Bart Mroz | Repositioning Your Business to Get “Right” Clients

Bart Mroz, CEO of SUMO Heavy Industries, has a problem. This boutique digital commerce consulting company is focused on “heavy” development work on the backend systems for ecommerce clients. But they still get a lot of inquiries seeking help with marketing, SEO, design, and similar work… which they don’t do. 

Bart wants to reposition the business in the marketplace so they can start attracting more of the right prospects, especially bigger companies with in-depth needs. 

If you’re facing a similar problem in your business – a gap between what you do (or want to do) and what people think you do – it’s well worth a listen.

We talk about…

  • How to identify your true buyer and their triggers
  • Why you might need a lot fewer new clients than you think
  • A strategy for laser-focusing your lead list – and how to start the right conversations with the decision-makers
  • An effective way to establish yourself as a thought leader and innovator in your niche 
  • And more

Listen now…

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Transcript

Steve Gordon: Welcome to the Unstoppable CEO Podcast. I’m your host, Steve Gordon and today we’ve got another one of our deep dive series where I’m talking with an entrepreneur and we’re actually going to brainstorm a real-world marketing problem and you guys get to eavesdrop and see how we go about solving some of these problems. And hopefully, in this series, you’ll hear something that clicks with maybe something that you’ve got to do and you’ll get some sense about how to go about solving that.

So that’s why we’re doing it. And today, I’m excited to be talking with Bart Mroz. Bart is the owner of SUMO Heavy. They are a boutique digital commerce consulting firm. They do all kinds of really interesting things around ecommerce and around enterprise development. And so Bart, I’m excited to have you here. I’m looking forward to the conversation and just want to welcome you to the Unstoppable CEO podcast.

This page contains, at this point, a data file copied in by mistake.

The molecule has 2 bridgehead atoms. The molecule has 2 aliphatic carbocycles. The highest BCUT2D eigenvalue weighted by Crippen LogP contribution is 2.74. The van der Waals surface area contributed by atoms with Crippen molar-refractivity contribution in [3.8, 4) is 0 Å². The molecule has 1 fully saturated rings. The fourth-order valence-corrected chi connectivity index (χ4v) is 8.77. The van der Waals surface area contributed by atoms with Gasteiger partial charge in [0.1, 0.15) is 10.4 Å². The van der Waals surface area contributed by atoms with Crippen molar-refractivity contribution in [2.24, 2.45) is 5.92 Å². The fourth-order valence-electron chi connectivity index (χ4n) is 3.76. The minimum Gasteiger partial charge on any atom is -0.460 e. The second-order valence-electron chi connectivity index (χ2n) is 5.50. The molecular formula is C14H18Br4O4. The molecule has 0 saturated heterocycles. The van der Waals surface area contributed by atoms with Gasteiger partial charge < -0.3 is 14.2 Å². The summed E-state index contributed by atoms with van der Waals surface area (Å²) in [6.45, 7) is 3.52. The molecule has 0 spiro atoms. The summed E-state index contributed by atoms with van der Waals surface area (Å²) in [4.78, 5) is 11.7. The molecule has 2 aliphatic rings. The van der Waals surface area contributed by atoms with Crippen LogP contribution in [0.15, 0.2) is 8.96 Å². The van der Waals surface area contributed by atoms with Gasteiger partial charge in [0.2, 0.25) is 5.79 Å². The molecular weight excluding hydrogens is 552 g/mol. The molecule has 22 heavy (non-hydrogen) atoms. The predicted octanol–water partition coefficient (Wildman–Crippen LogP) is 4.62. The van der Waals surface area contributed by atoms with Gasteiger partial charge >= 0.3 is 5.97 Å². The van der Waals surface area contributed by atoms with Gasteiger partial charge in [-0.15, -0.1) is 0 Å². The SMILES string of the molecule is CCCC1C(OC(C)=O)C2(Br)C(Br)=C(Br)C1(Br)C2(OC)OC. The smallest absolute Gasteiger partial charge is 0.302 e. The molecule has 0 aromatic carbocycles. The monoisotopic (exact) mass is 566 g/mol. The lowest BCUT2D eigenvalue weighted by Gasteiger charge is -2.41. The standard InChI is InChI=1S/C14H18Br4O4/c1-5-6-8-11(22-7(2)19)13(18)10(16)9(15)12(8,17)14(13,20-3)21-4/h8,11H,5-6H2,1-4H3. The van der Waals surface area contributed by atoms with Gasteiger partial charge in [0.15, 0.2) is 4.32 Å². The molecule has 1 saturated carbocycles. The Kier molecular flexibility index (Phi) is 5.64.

Bart Mroz: Oh, thanks, Steve. I’m excited too.

Steve: So give us a little bit of background on SUMO Heavy. I love the name, by the way. I think that’s, that’s awesome. What, is their backstory on the name?

Bart: So the company name is actually SUMO Heavy Industries, industries doesn’t come up a lot of times because SUMO Heavy just makes it nice and short and sweet. A little bit, it’s actually mine and our Director of Marketing name combined for SUMO. Our last names are kind of mixed in there. So it’s not a crazy story. But after that, we basically, I’ve had this name written on our whiteboard for almost 20 years because we’ve been working together forever.

So it just kind of came up. And everything in Japan sort of is heavy and industries and it fit. The logo is great. And I just kind of stuck. And we never wanted to have a company name that’s like web development, or ecommerce or anything like that. It’s just a totally different brand and it’s pretty noticeable when you come across it.

Steve: I would imagine so. So tell us a little bit about what you guys do.

Bart: Sure. So we’re in ecommerce space, always been in ecommerce space. Company’s a little over 10 years old. Had an agency before this, also did ecommerce work. We started as just a development shop, basically, Magento came out in beta/ Magento is a platform, ecommerce platform, pretty large now. And we basically just did development work. Got clients, did hourly work. Over the years, we’ve, the more we’ve evolved in clients the more consulting we’ve done.